The first course was Building Thinking Classrooms presented by Peter Liljedahl. I have seen Peter speak as an MCTM Keynote speaker, and I loved everything he was saying. Then I purchased and read his book, which continued to inspire me to change how I was teaching math in my classroom. I then came upon an online course that was presented in 3 parts - so I jumped at the opportunity to hear Peter speak and present again! The sessions focused on the practices that were presented in the book and how to use them in teaching curriculum content. He also talked about the four practices that help students take responsibility for their own learning. If you haven’t read or heard about Building Thinking Classrooms, I would highly recommend you make this a part of your professional reading or podcast listening! You can find podcasts here. 

The next course that I took was called Mathematical Openers from Math for Love. The goal of Math for Love is to get students excited about math through rich mathematical tasks. This philosophy aligns perfectly with the Building Thinking Classroom philosophy and was a great reminder for me. The mini-course presented several different math 

openers that only take 5 minutes, but get students engaged in class right away. They are fun and challenging. Some of the openers are activities I had done before, like Pico, Fermi, Bagel and Broken Calculator, but others were brand new to me.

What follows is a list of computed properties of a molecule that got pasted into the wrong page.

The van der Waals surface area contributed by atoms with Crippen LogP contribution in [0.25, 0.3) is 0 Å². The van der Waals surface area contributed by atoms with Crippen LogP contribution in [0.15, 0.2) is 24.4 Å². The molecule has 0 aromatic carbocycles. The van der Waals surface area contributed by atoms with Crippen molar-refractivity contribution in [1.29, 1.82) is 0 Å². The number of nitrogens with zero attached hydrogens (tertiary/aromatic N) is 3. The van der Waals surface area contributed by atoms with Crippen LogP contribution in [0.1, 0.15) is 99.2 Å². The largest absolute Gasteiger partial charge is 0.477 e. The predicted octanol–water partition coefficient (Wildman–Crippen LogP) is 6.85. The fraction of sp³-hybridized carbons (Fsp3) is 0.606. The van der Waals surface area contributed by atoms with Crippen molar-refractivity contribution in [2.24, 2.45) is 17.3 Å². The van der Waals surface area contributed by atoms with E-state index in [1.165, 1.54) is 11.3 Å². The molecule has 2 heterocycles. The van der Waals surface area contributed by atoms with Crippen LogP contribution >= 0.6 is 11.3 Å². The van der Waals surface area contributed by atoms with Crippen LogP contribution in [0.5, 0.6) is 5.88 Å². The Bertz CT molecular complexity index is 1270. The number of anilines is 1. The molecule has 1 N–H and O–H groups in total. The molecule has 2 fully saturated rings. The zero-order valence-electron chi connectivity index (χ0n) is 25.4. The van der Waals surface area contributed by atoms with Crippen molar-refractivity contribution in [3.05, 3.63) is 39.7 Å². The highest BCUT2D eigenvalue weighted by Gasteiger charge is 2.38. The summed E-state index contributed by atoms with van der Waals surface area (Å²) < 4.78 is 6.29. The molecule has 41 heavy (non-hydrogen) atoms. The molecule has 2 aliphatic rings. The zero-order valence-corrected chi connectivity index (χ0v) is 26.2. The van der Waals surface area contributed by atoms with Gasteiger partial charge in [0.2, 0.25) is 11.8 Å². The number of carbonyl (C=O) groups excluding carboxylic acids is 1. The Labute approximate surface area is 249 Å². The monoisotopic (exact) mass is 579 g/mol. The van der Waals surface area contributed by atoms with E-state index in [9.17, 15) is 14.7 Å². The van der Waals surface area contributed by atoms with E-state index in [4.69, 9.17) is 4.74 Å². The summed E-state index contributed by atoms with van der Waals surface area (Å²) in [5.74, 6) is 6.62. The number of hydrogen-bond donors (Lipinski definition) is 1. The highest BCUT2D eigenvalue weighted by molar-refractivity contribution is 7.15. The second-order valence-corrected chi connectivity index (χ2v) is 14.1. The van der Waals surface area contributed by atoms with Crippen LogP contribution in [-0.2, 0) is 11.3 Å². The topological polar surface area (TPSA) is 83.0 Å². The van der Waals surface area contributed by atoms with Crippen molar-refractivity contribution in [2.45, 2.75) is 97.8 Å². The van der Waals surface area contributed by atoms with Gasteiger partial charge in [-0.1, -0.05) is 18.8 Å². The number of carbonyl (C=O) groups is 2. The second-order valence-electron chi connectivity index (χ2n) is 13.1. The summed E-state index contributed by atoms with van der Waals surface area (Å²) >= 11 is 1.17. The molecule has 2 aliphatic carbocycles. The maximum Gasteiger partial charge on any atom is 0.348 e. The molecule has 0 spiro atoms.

The third course that I took was called Mathematical Mindsets by Jo Boaler. I had read the book, but wanted to learn specific methods and approaches to use to successfully help students develop a growth mindset. I had dabbled in growth mindset activities in the past using the youcubed site, but after taking this course I was able to continue to 

use growth mindset strategies throughout the year instead of only using the mindset activities during the first week of school. 

Again, thank you to MCTM and the Karen Longhart Scholarship committee for the opportunity to continue developing my teaching skills.

2020 - Alison Lokey, Missoula

2019 - Becky Berg, Billings

2018 - Polly Dupuis, Polson

2017 - Lisa Scott, Billings

Thank you MCTM for the Karen Longhart Scholarship. I used the scholarship to attend the Illustrative Mathematics Certified Facilitator Learning Retreat in Chicago, IL. 

The Learning Retreat was fantastic and full of information for teaching and learning mathematics.   It started with learning more about Universal Design for Learning and how the framework supports teachers in removing barriers for students so they can access grade-level mathematics. Learn more at https://udlguidelines.cast.org/.

The next session was all about the Mathematics Language Routines. These routines were created by UNDERSTANDING LANGUAGE/ STANFORD CENTER FOR ASSESSMENT, LEARNING, AND EQUITY at Stanford University Graduate School of Education. These 8 routines are valuable for helping students learn the language of mathematics at the same time they are learning the concepts of mathematics. Read more from https://ul.stanford.edu/sites/default/files/resource/2021-11/Principles%20for%20the%20Design%20of%20Mathematics%20Curricula_1.pdf.